**Unformatted text preview: **COMMUTATIVE ALGEBRA
PETE L. CLARK Contents
Introduction
0.1. What is Commutative Algebra?
0.2. Why study Commutative Algebra?
0.3. Acknowledgements
1. Commutative rings
1.1. Fixing terminology
1.2. Adjoining elements
1.3. Ideals and quotient rings
1.4. The monoid of ideals of R
1.5. Pushing and pulling ideals
1.6. Maximal and prime ideals
1.7. Products of rings
1.8. A cheatsheet
2. Galois Connections
2.1. The basic formalism
2.2. Lattice Properties
2.3. Examples of Antitone Galois Connections
2.4. Antitone Galois Connections Decorticated: Relations
2.5. Isotone Galois Connections
2.6. Examples of Isotone Galois Connections
3. Modules
3.1. Basic definitions
3.2. Finitely presented modules
3.3. Torsion and torsionfree modules
3.4. Tensor and Hom
3.5. Projective modules
3.6. Injective modules
3.7. Flat modules
3.8. Nakayama’s Lemma
3.9. Ordinal Filtrations and Applications
3.10. Tor and Ext
3.11. More on flat modules
3.12. Faithful flatness
4. First Properties of Ideals in a Commutative Ring
4.1. Introducing maximal and prime ideals
4.2. Radicals
Date: December 14, 2013.
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83 2 PETE L. CLARK 4.3. Comaximal ideals
4.4. Local rings
4.5. The Prime Ideal Principle of Lam and Reyes
4.6. Minimal Primes
5. Examples of Rings
5.1. Rings of numbers
5.2. Rings of continuous functions
5.3. Rings of holomorphic functions
5.4. Polynomial rings
5.5. Semigroup algebras
6. Swan’s Theorem
6.1. Introduction to (topological) vector bundles
6.2. Swan’s Theorem
6.3. Proof of Swan’s Theorem
6.4. Applications of Swan’s Theorem
6.5. Stably Free Modules
6.6. The Theorem of Bkouche and Finney-Rotman
7. Localization
7.1. Definition and first properties
7.2. Pushing and pulling via a localization map
7.3. The fibers of a morphism
7.4. Commutativity of localization and passage to a quotient
7.5. Localization at a prime ideal
7.6. Localization of modules
7.7. Local properties
7.8. Local characterization of finitely generated projective modules
8. Noetherian rings
8.1. Chain conditions on partially ordered sets
8.2. Chain conditions on modules
8.3. Semisimple modules and rings
8.4. Normal Series
8.5. The Krull-Schmidt Theorem
8.6. Some important terminology
8.7. Introducing Noetherian rings
8.8. Theorems of Eakin-Nagata, Formanek and Jothilingam
8.9. The Bass-Papp Theorem
8.10. Artinian rings: structure theory
8.11. The Hilbert Basis Theorem
8.12. The Krull Intersection Theorem
8.13. Krull’s Principal Ideal Theorem
8.14. The Dimension Theorem, following [BMRH]
8.15. The Artin-Tate Lemma
9. Boolean rings
9.1. First Properties
9.2. Boolean Algebras
9.3. Ideal Theory in Boolean Rings
9.4. The Stone Representation Theorem
9.5. Boolean Spaces 86
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172 COMMUTATIVE ALGEBRA 9.6. Stone Duality
9.7. Topology of Boolean Rings
10. Associated Primes and Primary Decomposition
10.1. Associated Primes
10.2. The support of a module
10.3. Primary Ideals
10.4. Primary Decomposition, Lasker and Noether
10.5. Irredundant primary decompositions
10.6. Uniqueness properties of primary decomposition
10.7. Applications in dimension zero
10.8. Applications in dimension one
11. Nullstellens¨
atze
11.1. Zariski’s Lemma
11.2. Hilbert’s Nullstellensatz
11.3. The Real Nullstellensatz
11.4. The Combinatorial Nullstellensatz
11.5. The Finite Field Nullstellensatz
11.6. Terjanian’s Homogeneous p-Nullstellensatz
12. Goldman domains and Hilbert-Jacobson rings
12.1. Goldman domains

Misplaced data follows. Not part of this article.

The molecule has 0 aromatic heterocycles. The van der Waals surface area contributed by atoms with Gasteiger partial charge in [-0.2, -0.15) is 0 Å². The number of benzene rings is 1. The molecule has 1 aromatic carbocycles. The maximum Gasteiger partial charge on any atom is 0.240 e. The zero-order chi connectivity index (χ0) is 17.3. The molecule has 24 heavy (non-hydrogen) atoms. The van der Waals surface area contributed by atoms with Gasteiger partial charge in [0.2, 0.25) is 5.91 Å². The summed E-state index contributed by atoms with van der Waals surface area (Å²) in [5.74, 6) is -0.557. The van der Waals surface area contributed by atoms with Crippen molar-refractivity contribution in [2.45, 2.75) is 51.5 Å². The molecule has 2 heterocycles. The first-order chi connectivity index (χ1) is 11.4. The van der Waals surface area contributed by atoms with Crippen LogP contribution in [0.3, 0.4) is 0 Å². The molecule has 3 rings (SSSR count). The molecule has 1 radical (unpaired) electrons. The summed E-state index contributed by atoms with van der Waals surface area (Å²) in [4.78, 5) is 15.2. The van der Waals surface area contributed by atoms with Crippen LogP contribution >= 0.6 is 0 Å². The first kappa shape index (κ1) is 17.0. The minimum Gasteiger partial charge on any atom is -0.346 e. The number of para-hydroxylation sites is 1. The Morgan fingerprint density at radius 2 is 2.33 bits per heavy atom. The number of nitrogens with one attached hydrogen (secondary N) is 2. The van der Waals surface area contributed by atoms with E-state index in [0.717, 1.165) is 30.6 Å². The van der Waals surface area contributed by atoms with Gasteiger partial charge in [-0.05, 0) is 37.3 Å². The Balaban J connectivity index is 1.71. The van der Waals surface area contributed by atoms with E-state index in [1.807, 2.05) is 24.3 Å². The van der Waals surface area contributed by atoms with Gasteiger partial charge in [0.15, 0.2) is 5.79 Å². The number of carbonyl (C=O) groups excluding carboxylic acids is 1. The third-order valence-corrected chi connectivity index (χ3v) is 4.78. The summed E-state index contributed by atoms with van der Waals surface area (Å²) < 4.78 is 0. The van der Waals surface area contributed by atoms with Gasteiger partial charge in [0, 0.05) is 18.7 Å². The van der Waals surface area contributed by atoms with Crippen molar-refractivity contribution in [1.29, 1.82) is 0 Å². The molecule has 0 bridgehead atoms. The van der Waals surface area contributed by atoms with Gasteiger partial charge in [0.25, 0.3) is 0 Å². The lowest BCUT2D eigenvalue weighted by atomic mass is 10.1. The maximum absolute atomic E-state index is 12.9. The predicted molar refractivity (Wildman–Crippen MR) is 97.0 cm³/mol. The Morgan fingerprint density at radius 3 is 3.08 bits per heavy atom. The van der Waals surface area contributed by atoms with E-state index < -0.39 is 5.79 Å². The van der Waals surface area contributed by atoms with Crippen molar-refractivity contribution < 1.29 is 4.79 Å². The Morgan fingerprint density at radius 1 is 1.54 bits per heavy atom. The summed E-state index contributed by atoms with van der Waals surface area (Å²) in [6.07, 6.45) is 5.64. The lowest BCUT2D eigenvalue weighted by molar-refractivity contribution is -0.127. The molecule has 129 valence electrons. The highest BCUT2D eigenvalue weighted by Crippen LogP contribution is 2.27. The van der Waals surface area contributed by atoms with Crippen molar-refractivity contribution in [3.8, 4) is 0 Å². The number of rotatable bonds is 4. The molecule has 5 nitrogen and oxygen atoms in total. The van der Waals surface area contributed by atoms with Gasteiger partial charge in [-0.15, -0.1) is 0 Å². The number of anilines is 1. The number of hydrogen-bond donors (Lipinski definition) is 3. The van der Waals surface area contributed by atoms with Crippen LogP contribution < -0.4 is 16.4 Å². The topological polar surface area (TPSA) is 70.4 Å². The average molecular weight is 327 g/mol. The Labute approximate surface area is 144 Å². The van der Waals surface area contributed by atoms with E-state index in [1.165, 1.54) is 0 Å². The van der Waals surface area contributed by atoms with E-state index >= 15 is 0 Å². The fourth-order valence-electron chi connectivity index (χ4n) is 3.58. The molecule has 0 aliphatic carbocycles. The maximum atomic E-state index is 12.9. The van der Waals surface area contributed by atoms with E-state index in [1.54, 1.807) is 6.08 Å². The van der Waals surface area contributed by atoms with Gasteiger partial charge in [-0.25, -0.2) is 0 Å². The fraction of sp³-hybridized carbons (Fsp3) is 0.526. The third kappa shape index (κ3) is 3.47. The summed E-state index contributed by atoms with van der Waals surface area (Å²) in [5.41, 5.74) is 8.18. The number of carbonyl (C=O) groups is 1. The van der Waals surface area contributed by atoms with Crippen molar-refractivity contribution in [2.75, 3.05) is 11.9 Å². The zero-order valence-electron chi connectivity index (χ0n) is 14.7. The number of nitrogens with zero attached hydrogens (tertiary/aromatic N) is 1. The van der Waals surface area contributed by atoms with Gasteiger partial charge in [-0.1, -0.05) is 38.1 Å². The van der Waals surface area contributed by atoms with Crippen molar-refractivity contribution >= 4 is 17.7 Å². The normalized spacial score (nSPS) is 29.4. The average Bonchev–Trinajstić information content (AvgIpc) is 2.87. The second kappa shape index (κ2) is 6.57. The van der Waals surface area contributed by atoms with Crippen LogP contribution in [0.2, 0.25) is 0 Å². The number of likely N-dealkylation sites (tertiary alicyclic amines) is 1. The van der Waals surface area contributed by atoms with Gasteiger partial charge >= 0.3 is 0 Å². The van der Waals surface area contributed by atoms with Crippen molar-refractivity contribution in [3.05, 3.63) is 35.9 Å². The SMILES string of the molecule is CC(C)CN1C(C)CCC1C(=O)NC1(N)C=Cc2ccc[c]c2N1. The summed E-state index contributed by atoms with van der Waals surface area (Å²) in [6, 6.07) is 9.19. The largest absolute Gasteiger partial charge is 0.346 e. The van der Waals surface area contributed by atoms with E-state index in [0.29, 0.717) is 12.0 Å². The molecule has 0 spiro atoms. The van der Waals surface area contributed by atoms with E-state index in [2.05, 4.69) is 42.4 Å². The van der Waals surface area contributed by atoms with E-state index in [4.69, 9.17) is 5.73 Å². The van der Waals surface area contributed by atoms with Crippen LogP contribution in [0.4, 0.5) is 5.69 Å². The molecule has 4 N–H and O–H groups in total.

12.2. Hilbert rings
12.3. Jacobson Rings
12.4. Hilbert-Jacobson Rings
13. Spec R as a topological space
13.1. The Zariski spectrum
13.2. Properties of the spectrum: quasi-compactness
13.3. Properties of the spectrum: separation and specialization
13.4. Irreducible spaces
13.5. Noetherian spaces
13.6. Hochster’s Theorem
13.7. Rank functions revisited
14. Integrality in Ring Extensions
14.1. First properties of integral extensions
14.2. Integral closure of domains
14.3. Spectral properties of integral extensions
14.4. Integrally closed domains
14.5. The Noether Normalization Theorem
14.6. Some Classical Invariant Theory
14.7. Galois extensions of integrally closed domains
14.8. Almost Integral Extensions
15. Factorization
15.1. Kaplansky’s Theorem (II)
15.2. Atomic domains, (ACCP)
15.3. EL-domains
15.4. GCD-domains
15.5. GCDs versus LCMs
15.6. Polynomial rings over UFDs
15.7. Application: the Sch¨onemann-Eisenstein Criterion 3 174
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247 4 PETE L. CLARK 15.8. Application: Determination of Spec R[t] for a PID R
15.9. Power series rings over UFDs
15.10. Nagata’s Criterion
16. Principal rings and B´ezout domains
16.1. Principal ideal domains
16.2. Some structure theory of principal rings
16.3. Euclidean functions and Euclidean rings
16.4. B´ezout domains
17. Valuation rings
17.1. Basic theory
17.2. Ordered abelian groups
17.3. Connections with integral closure
17.4. Another proof of Zariski’s Lemma
17.5. Discrete valuation rings
18. Normalization theorems
18.1. The First Normalization Theorem
18.2. The Second Normalization Theorem
18.3. The Krull-Akizuki Theorem
19. The Picard Group and the Divisor Class Group
19.1. Fractional ideals
19.2. The Ideal Closure
19.3. Invertible fractional ideals and the Picard group
19.4. Divisorial ideals and the Divisor Class Group
20. Dedekind domains
20.1. Characterization in terms of invertibility of ideals
20.2. Ideal factorization in Dedekind domains
20.3. Local characterization of Dedekind domains
20.4. Factorization into primes implies Dedekind
20.5. Generation of ideals in Dedekind domains
20.6. Finitely generated modules over a Dedekind domain
20.7. Injective Modules
21. Pr¨
ufer domains
21.1. Characterizations of Pr¨
ufer Domains
21.2. Butts’s Criterion for a Dedekind Domain
21.3. Modules over a Pr¨
ufer domain
22. One Dimensional Noetherian Domains
22.1. Finite Quotient Domains
23. Structure of overrings
23.1. Introducing overrings
23.2. Overrings of Dedekind domains
23.3. Elasticity in Replete Dedekind Domains
23.4. Overrings of Pr¨
ufer Domains
23.5. Kaplansky’s Theorem (III)
23.6. Every commutative group is a class group
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316 COMMUTATIVE ALGEBRA 5 Introduction
0.1. What is Commutative Algebra?
Commutative algebra is the study of commutative rings and attendant structures,
especially ideals and modules.
This is the only possible short answer I can think of, but it is not completely
satisfying. We might as well say that Hamlet, Prince of Denmark is about a fictional royal family in late medieval Denmark and especially about the title (crown)